It is so much easier to live life when surrounded by people that are kind and tenderhearted and forgiving, people who are not out just for themselves, or just to get you, or just to get even and reap vengeance but rather people that care about you. No, life is better when you are able to say yes I need forgiveness myself and I will no longer hold anger or grudges against others but I forgive as I seek God’s forgiveness also in my own life.

It would be good to talk a little about God’s loving kindness and willingness to forgive. God gives us all hope. The apostle Paul was at one time a very evil man. He says of himself, “many of the saints I shut up in prison, having received authority from the chief priests; and when they were put to death, I cast my vote against them.” (Acts 26:10 NKJV) Yet, God showed him mercy and Paul later says concerning this, “But God had mercy on me so that Christ Jesus could use me as a prime example of his great patience with even the worst sinners. Then others will realize that they, too, can believe in him and receive eternal life.” (1 Tim. 1:16 NLT)

Of those 3,000 on the day of Pentecost who obeyed the gospel and were saved that day Peter says to them about Jesus, “you have taken by lawless hands, have crucified, and put to death,” speaking in reference to what they had done to Christ. Surely, if God would forgive them he will forgive you, me, and all of us if only we are willing to give up our sin. We need not live in hatred and malice and unforgiving of others as that is a personal choice. We choose to be that way. We do not have to be. No one forces us to be unloving and unforgiving and full of pride that will not let us repent.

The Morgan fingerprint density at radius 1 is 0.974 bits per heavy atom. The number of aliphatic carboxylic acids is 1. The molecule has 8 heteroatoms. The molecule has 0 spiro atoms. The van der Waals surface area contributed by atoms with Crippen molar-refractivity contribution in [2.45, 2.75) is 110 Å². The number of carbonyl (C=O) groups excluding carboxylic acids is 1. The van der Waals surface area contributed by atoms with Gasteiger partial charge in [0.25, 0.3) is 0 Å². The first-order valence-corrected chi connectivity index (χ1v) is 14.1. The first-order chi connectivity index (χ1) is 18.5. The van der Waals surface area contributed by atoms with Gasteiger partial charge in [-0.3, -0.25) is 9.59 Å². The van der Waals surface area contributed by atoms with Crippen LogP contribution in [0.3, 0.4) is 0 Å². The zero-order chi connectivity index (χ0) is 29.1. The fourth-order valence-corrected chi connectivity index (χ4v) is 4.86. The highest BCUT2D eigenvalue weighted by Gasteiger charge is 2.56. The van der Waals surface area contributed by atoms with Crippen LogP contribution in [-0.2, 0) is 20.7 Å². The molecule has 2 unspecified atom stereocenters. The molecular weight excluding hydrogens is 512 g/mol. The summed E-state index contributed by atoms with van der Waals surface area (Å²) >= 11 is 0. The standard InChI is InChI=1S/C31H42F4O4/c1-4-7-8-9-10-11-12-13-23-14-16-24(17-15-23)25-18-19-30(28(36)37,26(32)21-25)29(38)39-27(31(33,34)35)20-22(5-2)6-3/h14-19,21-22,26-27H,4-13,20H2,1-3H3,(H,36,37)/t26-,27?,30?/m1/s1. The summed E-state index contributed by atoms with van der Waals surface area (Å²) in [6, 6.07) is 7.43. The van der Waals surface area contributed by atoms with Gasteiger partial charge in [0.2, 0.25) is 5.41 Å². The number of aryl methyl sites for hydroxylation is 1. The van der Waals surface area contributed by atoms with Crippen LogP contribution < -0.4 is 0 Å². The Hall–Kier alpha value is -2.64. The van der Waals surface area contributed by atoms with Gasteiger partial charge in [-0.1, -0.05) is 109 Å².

David said, “Depart from evil and do good; seek peace and pursue it.” (Psalms 34:14 NKJV) It is a choice. “Cease from anger, and forsake wrath.” (Psalms 37:8 NKJV) God is ready to forgive. “For you, Lord, are good, and ready to forgive, and abundant in mercy to all those who call upon you.” (Psalms 86:5 NKJV)

There is a passage in Ezekiel that we all ought to learn for even though it was written for another people at another time it is still applicable today (Rom. 15:4), “’Therefore I will judge you, O house of Israel, every one according to his ways,’ says the Lord God. ‘Repent, and turn from all your transgressions, so that iniquity will not be your ruin. Cast away from you all the transgressions which you have committed, and get yourselves a new heart and a new spirit. For why should you die, O house of Israel? For I have no pleasure in the death of one who dies,’ says the Lord God. ‘Therefore turn and live!’” (Ezek. 18:30 NKJV)